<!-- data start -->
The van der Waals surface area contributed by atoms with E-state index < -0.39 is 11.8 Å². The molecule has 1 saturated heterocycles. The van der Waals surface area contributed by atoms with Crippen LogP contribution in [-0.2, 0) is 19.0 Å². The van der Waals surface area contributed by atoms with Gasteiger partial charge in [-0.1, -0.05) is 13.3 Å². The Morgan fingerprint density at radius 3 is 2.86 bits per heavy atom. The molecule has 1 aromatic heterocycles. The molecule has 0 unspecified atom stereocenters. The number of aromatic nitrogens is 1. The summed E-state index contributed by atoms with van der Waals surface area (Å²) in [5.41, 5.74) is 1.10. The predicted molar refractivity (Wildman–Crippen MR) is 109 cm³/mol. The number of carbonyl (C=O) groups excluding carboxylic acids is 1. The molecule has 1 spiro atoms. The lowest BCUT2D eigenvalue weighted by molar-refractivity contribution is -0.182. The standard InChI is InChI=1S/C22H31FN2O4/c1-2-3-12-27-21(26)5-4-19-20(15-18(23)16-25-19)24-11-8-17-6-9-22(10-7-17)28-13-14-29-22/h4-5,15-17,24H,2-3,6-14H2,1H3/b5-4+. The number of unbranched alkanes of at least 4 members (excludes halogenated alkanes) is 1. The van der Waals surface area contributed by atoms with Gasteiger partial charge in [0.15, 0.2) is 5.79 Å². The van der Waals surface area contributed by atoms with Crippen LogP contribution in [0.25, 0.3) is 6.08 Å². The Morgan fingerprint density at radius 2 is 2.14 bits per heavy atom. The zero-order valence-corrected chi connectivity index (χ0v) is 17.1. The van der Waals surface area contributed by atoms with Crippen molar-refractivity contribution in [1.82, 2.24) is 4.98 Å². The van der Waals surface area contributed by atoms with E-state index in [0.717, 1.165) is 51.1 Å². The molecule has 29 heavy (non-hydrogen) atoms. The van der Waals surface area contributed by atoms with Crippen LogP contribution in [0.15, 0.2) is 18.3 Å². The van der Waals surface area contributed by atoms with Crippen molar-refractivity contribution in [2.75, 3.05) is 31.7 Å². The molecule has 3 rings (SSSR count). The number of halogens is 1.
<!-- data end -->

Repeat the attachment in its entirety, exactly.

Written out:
The van der Waals surface area contributed by atoms with E-state index < -0.39 is 11.8 Å². The molecule has 1 saturated heterocycles. The van der Waals surface area contributed by atoms with Crippen LogP contribution in [-0.2, 0) is 19.0 Å². The van der Waals surface area contributed by atoms with Gasteiger partial charge in [-0.1, -0.05) is 13.3 Å². The Morgan fingerprint density at radius 3 is 2.86 bits per heavy atom. The molecule has 1 aromatic heterocycles. The molecule has 0 unspecified atom stereocenters. The number of aromatic nitrogens is 1. The summed E-state index contributed by atoms with van der Waals surface area (Å²) in [5.41, 5.74) is 1.10. The predicted molar refractivity (Wildman–Crippen MR) is 109 cm³/mol. The number of carbonyl (C=O) groups excluding carboxylic acids is 1. The molecule has 1 spiro atoms. The lowest BCUT2D eigenvalue weighted by molar-refractivity contribution is -0.182. The standard InChI is InChI=1S/C22H31FN2O4/c1-2-3-12-27-21(26)5-4-19-20(15-18(23)16-25-19)24-11-8-17-6-9-22(10-7-17)28-13-14-29-22/h4-5,15-17,24H,2-3,6-14H2,1H3/b5-4+. The number of unbranched alkanes of at least 4 members (excludes halogenated alkanes) is 1. The van der Waals surface area contributed by atoms with Gasteiger partial charge in [0.15, 0.2) is 5.79 Å². The van der Waals surface area contributed by atoms with Crippen LogP contribution in [0.25, 0.3) is 6.08 Å². The Morgan fingerprint density at radius 2 is 2.14 bits per heavy atom. The zero-order valence-corrected chi connectivity index (χ0v) is 17.1. The van der Waals surface area contributed by atoms with Crippen molar-refractivity contribution in [1.82, 2.24) is 4.98 Å². The van der Waals surface area contributed by atoms with E-state index in [0.717, 1.165) is 51.1 Å². The molecule has 29 heavy (non-hydrogen) atoms. The van der Waals surface area contributed by atoms with Crippen LogP contribution in [0.15, 0.2) is 18.3 Å². The van der Waals surface area contributed by atoms with Crippen molar-refractivity contribution in [2.75, 3.05) is 31.7 Å². The molecule has 3 rings (SSSR count). The number of halogens is 1.